To lead safely or courageously?
What is safe isn’t necessarily productive.
The safest way to lead ourselves and others is to accept what we know.
But playing it safe doesn’t necessarily mean we lead productively.
We must accept and challenge what we know, think and understand; to do this takes courage.
Reality is decided based on what the mind can comprehend.
And decisions are made based on what the mind says is the truth, which is but a fraction of what is really true, possible or even accurate.
Here's a quote from Michael Singer’s latest book Living Untethered; it beautifully describes this challenge.
The only data the mind currently has is based upon its past experiences, so the mind always thinks it's right. This is part of the predicament. Please understand that your mind will always think it's right. The mind is not dumb; it knows what it experienced. But it doesn't know what it didn't experience—which is an infinitely larger body of knowledge. This is why the wise sage Lao Tzu reflected that a wise man does not argue—for what purpose? You have your mindset, and another person has their mindset. All their lifelong data says one thing, and your totally different lifelong data sees it differently. There's nothing you're going to do about that, except be humble enough to realize that at any given moment the data you are taking in is less than .00001 percent of whats going on everywhere. It's meaningless; it rounds to zero. In essence, you've had a whole bunch of zero-breadth experiences that add up to zero. The personal mind is so caught up in itself, it will never want to look at that truth.
Seeking to keep our worldview safe and fixed, we force, bend and shape the external world to fit our internal one. We demand others to conform to what the mind tells us is accurate, correct or valid, and we debate the validity of our reality over theirs.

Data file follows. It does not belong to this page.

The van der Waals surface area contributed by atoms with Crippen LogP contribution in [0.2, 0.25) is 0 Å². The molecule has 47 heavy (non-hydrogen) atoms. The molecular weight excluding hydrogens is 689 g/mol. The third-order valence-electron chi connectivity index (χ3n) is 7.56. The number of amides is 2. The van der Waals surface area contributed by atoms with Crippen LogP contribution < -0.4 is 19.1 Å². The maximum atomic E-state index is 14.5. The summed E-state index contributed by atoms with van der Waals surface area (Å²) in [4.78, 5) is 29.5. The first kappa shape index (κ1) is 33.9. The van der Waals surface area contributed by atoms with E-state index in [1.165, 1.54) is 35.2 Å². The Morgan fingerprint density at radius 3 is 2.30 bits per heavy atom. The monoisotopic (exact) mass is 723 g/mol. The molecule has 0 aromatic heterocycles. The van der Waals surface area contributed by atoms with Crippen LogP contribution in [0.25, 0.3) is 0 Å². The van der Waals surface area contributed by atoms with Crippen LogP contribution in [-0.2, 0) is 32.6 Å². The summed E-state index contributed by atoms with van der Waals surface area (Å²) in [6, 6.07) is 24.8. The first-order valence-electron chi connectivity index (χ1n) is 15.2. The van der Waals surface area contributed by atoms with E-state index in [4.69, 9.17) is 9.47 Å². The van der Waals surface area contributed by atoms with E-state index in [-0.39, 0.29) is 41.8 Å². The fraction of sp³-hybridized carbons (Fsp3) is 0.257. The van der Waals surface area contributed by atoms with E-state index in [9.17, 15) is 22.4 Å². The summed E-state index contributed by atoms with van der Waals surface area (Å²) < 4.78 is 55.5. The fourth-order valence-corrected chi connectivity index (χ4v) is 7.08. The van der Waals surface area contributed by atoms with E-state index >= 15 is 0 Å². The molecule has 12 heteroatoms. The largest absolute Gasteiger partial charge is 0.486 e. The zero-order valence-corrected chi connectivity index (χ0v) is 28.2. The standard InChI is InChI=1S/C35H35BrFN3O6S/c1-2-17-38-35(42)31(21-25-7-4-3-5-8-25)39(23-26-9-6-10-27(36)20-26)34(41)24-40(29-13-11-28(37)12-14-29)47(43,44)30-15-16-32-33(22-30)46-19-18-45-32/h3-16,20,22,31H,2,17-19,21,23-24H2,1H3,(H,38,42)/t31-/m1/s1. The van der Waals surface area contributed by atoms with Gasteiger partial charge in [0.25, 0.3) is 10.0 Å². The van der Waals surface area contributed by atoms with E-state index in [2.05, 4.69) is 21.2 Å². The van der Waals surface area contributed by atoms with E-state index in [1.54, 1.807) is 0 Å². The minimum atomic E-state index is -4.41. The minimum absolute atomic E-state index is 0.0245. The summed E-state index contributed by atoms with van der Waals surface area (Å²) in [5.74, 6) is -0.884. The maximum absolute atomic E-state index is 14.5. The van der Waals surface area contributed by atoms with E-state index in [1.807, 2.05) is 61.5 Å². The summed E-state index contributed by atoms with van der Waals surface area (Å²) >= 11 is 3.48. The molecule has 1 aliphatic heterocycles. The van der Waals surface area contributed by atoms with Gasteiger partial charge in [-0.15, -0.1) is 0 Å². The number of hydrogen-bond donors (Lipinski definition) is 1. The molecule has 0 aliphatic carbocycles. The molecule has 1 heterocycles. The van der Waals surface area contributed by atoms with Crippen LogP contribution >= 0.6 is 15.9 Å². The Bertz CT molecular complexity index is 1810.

Just as the fish isn’t aware that it lives in water and so doesn’t question its experience, the words our mind speaks are taken as facts, truth, and the only possible reality; we fail to challenge their validity.
We must develop the capacity to take on multiple perspectives and be okay with contradictions.
It turns out that when it comes to leading productively, we are much better off creating a reality together than imposing our own onto others.
Some of the most significant breakthroughs of human experience come from exceptional leaders challenging what is believed possible, not by force, but by envisioning a future that accounts for multiple realities. Nelson Mandela was instrumental in the slow dismantling of racism, going from an apartheid prisoner to South Africa's first black president.
To lead productively, we must go beyond ourselves and what we think we know and invite curiosity. We must seek contradicting points of view, open ourselves to what they offer and question what we might be missing. The more we develop this capacity, the more productive we will be.
And so, you can choose to lead safely or courageously; which one will it be?
Sparknotion — Think Differently.